- article - Gothic fiction - freedom for women

Gothic fiction - freedom for women

How and why has the Gothic been of importance in writing by and for women?
Literature Essay

  • Assessment: essay
  • Mark: A
  • Year: 2006
  • Wordcount: 3285

The Gothic genre arose with the publication of Walpole’s Castle of Otranto in 1764, and achieved instantly a high popularity. It was particularly associated with female writers and readers (Markman 2003: 48). The Gothic novels of the first wave consist often of a formulaic plot around a hidden crime that feature stereotypical characters in a medieval setting and draw on supernatural occurrences (Markman 2003: 1-16). Within these tensions of gothic horror, female writers and readers started to explore their private fears and desires. On the one hand, many Gothic texts written by women draw on female fears of male oppression and betrayal. On the other hand, these texts picture female desires in exploring the themes of identity and sexuality, and feature heroines that are models of resistance.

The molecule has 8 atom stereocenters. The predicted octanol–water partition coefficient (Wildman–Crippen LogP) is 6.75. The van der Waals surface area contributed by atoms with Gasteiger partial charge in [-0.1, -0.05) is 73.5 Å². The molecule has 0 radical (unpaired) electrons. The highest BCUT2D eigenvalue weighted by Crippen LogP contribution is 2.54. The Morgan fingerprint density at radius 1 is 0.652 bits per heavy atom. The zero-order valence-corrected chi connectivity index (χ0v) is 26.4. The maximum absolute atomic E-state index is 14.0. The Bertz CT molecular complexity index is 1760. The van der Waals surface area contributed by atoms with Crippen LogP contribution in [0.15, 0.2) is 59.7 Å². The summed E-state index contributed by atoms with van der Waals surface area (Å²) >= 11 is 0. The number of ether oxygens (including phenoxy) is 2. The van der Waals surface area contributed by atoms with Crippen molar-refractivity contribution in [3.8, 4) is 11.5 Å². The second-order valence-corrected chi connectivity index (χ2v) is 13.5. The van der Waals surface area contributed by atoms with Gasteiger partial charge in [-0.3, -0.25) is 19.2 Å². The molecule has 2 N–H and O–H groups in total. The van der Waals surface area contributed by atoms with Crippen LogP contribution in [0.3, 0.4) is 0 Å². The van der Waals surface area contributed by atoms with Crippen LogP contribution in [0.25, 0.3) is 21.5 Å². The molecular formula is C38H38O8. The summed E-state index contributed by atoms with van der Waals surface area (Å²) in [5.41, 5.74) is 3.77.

This essay will examine the importance of Gothic fiction as a space of freedom for women during the late 18th century. In looking at Radcliffe’s Romance of the Forest and Austen’s Northanger Abbey, I will particularly focus on the construction of female identity, the theme of female oppression as well as the function of the Gothic heroine. In the first part, I will examine the significance of Gothic fiction for the female reader. After that I will highlight the opportunities within this genre for the female author. The aim of this essay is to provide evidence that suggests that the significance of the Gothic genre lies in the texts’ function to serve as a “reflective distortion of social reality” (Meyers 2001: 17) with an aim to question and test out 18th century boundaries and limits.
Gothic texts crossed social boundaries in exploring “new extremes of feeling, through the representation of scenes and events well beyond the normal range of experience” (Clery 2000: 13). These new emotions are often linked to the texts’ exploration of female fears and desires that were regarded as inappropriate in 18th century society…

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